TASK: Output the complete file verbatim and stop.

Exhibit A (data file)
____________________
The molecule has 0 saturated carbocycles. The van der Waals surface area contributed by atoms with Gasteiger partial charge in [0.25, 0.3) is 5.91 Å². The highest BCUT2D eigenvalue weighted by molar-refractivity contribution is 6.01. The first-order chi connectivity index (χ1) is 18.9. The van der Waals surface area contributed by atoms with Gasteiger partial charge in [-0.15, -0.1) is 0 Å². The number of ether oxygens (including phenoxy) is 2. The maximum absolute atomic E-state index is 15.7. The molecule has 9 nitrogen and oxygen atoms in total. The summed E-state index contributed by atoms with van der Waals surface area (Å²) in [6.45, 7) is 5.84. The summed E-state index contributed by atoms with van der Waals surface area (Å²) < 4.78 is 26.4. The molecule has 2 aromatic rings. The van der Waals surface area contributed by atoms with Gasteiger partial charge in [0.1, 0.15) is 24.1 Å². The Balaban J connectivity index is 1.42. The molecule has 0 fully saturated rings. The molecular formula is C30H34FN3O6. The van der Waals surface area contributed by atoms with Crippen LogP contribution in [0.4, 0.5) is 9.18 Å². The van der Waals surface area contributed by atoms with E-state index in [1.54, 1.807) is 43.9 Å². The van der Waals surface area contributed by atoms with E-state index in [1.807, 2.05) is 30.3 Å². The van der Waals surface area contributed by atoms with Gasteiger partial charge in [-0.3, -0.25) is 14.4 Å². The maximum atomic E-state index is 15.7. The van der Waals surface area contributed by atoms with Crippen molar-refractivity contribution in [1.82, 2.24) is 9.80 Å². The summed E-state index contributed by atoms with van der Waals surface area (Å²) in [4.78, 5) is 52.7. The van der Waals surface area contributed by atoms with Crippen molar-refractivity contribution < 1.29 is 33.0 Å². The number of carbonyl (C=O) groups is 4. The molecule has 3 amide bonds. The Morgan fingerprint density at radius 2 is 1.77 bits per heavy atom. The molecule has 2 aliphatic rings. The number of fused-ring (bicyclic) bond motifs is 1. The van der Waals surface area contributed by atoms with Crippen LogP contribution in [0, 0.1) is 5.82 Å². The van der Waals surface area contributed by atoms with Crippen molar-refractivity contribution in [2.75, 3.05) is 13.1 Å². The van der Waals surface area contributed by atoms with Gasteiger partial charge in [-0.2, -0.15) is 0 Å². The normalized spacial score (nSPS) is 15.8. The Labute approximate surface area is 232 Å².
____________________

The molecule has 0 saturated carbocycles. The van der Waals surface area contributed by atoms with Gasteiger partial charge in [0.25, 0.3) is 5.91 Å². The highest BCUT2D eigenvalue weighted by molar-refractivity contribution is 6.01. The first-order chi connectivity index (χ1) is 18.9. The van der Waals surface area contributed by atoms with Gasteiger partial charge in [-0.15, -0.1) is 0 Å². The number of ether oxygens (including phenoxy) is 2. The maximum absolute atomic E-state index is 15.7. The molecule has 9 nitrogen and oxygen atoms in total. The summed E-state index contributed by atoms with van der Waals surface area (Å²) in [6.45, 7) is 5.84. The summed E-state index contributed by atoms with van der Waals surface area (Å²) < 4.78 is 26.4. The molecule has 2 aromatic rings. The van der Waals surface area contributed by atoms with Gasteiger partial charge in [0.1, 0.15) is 24.1 Å². The Balaban J connectivity index is 1.42. The molecule has 0 fully saturated rings. The molecular formula is C30H34FN3O6. The van der Waals surface area contributed by atoms with Crippen LogP contribution in [0.4, 0.5) is 9.18 Å². The van der Waals surface area contributed by atoms with E-state index in [1.54, 1.807) is 43.9 Å². The van der Waals surface area contributed by atoms with E-state index in [1.807, 2.05) is 30.3 Å². The van der Waals surface area contributed by atoms with Gasteiger partial charge in [-0.3, -0.25) is 14.4 Å². The maximum atomic E-state index is 15.7. The van der Waals surface area contributed by atoms with Crippen molar-refractivity contribution in [1.82, 2.24) is 9.80 Å². The summed E-state index contributed by atoms with van der Waals surface area (Å²) in [4.78, 5) is 52.7. The van der Waals surface area contributed by atoms with Crippen molar-refractivity contribution < 1.29 is 33.0 Å². The number of carbonyl (C=O) groups is 4. The molecule has 3 amide bonds. The Morgan fingerprint density at radius 2 is 1.77 bits per heavy atom. The molecule has 2 aliphatic rings. The number of fused-ring (bicyclic) bond motifs is 1. The van der Waals surface area contributed by atoms with Crippen LogP contribution in [0, 0.1) is 5.82 Å². The van der Waals surface area contributed by atoms with Crippen molar-refractivity contribution in [2.75, 3.05) is 13.1 Å². The van der Waals surface area contributed by atoms with Gasteiger partial charge in [-0.2, -0.15) is 0 Å². The normalized spacial score (nSPS) is 15.8. The Labute approximate surface area is 232 Å².